Search results for: laboring-for-freedom

Unequal Freedom

Author : Evelyn Nakano Glenn
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The inequalities that persist in America have deep historical roots. Evelyn Nakano Glenn untangles this complex history in a unique comparative regional study from the end of Reconstruction to the eve of World War II. During this era the country experienced enormous social and economic changes with the abolition of slavery, rapid territorial expansion, and massive immigration, and struggled over the meaning of free labor and the essence of citizenship as people who previously had been excluded sought the promise of economic freedom and full political rights. After a lucid overview of the concepts of the free worker and the independent citizen at the national level, Glenn vividly details how race and gender issues framed the struggle over labor and citizenship rights at the local level between blacks and whites in the South, Mexicans and Anglos in the Southwest, and Asians and haoles (the white planter class) in Hawaii. She illuminates the complex interplay of local and national forces in American society and provides a dynamic view of how labor and citizenship were defined, enforced, and contested in a formative era for white-nonwhite relations in America.

Contracting Freedom

Author : Maria L. Quintana
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The first relational study of twentieth-century U.S. guestworker programs from Mexico and the Caribbean, Contracting Freedom explores how 1940s debates over labor programs elided race and empire while further legitimating and extending U.S. domination abroad in the post-World War II era.

Freedom s Coming

Author : Paul Harvey
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In a sweeping analysis of religion in the post-Civil War and twentieth-century South, Freedom's Coming puts race and culture at the center, describing southern Protestant cultures as both priestly and prophetic: as southern formal theology sanctified dominant political and social hierarchies, evangelical belief and practice subtly undermined them. The seeds of subversion, Paul Harvey argues, were embedded in the passionate individualism, exuberant expressive forms, and profound faith of believers in the region. Harvey explains how black and white religious folk within and outside of mainstream religious groups formed a southern "evangelical counterculture" of Christian interracialism that challenged the theologically grounded racism pervasive among white southerners and ultimately helped to end Jim Crow in the South. Moving from the folk theology of segregation to the women who organized the Montgomery bus boycott, from the hymn-inspired freedom songs of the 1960s to the influence of black Pentecostal preachers on Elvis Presley, Harvey deploys cultural history in fresh and innovative ways and fills a decades-old need for a comprehensive history of Protestant religion and its relationship to the central question of race in the South for the postbellum and twentieth-century period.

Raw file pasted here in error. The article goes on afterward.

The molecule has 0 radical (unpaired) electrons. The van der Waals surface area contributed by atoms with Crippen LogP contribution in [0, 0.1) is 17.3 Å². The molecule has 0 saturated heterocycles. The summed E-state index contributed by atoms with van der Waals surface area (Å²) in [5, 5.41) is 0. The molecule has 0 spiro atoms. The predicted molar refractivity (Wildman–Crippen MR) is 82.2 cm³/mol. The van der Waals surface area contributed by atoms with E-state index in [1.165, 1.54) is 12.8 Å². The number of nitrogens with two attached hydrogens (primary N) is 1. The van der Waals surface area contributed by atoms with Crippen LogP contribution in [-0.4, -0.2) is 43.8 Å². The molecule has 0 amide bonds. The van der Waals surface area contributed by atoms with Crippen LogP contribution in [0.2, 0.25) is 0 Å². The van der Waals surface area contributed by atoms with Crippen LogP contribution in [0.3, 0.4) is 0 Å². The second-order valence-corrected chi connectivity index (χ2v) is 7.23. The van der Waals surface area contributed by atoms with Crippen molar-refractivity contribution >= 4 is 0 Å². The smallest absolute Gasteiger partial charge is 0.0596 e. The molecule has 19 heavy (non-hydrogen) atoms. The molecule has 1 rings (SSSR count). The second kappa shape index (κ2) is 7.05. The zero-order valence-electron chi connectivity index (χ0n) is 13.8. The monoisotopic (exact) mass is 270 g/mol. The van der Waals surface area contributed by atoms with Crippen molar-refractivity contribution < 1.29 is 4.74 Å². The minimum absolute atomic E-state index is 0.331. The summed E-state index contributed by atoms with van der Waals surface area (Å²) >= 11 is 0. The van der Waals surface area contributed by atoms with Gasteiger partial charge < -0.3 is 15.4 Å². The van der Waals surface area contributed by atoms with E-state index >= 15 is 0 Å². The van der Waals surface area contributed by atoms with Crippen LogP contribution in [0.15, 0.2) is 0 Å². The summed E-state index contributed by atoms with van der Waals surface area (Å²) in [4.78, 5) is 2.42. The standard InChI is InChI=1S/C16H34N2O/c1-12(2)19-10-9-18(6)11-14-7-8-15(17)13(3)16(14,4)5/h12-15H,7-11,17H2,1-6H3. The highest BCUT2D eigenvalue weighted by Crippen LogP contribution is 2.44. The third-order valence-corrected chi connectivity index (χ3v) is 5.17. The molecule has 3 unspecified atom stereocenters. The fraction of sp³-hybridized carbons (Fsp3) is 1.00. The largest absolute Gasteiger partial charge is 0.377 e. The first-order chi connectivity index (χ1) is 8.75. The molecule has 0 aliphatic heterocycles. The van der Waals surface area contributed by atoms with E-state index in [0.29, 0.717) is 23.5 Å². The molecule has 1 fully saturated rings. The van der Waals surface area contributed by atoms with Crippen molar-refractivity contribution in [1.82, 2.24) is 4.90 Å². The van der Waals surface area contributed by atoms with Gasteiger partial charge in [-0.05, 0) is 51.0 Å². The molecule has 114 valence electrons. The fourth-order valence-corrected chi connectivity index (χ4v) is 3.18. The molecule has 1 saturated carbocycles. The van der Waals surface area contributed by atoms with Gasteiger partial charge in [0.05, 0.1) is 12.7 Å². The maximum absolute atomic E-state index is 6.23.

Labor United for Freedom

Author :
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Communist Methods of Infiltration Government labor

Author : United States. Congress. House. Committee on Un-American Activities
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Turgot

Author : Léon Say
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Series title also at head of t. p."Note upon Turgot's works": p. [7]-8.

Freedom s Frontier

Author : Stacey L. Smith
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Most histories of the Civil War era portray the struggle over slavery as a conflict that exclusively pitted North against South, free labor against slave labor, and black against white. In Freedom's Frontier, Stacey L. Smith examines the battle over slavery as it unfolded on the multiracial Pacific Coast. Despite its antislavery constitution, California was home to a dizzying array of bound and semibound labor systems: African American slavery, American Indian indenture, Latino and Chinese contract labor, and a brutal sex traffic in bound Indian and Chinese women. Using untapped legislative and court records, Smith reconstructs the lives of California's unfree workers and documents the political and legal struggles over their destiny as the nation moved through the Civil War, emancipation, and Reconstruction. Smith reveals that the state's anti-Chinese movement, forged in its struggle over unfree labor, reached eastward to transform federal Reconstruction policy and national race relations for decades to come. Throughout, she illuminates the startling ways in which the contest over slavery's fate included a western struggle that encompassed diverse labor systems and workers not easily classified as free or slave, black or white.

Democratic Campaign Handbook

Author : Democratic National Committee (U.S.)
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Appletons Annual Cyclop dia and Register of Important Events

Author :
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Love s Labor

Author : Eva Feder Kittay
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First Published in 1999. Routledge is an imprint of Taylor & Francis, an informa company.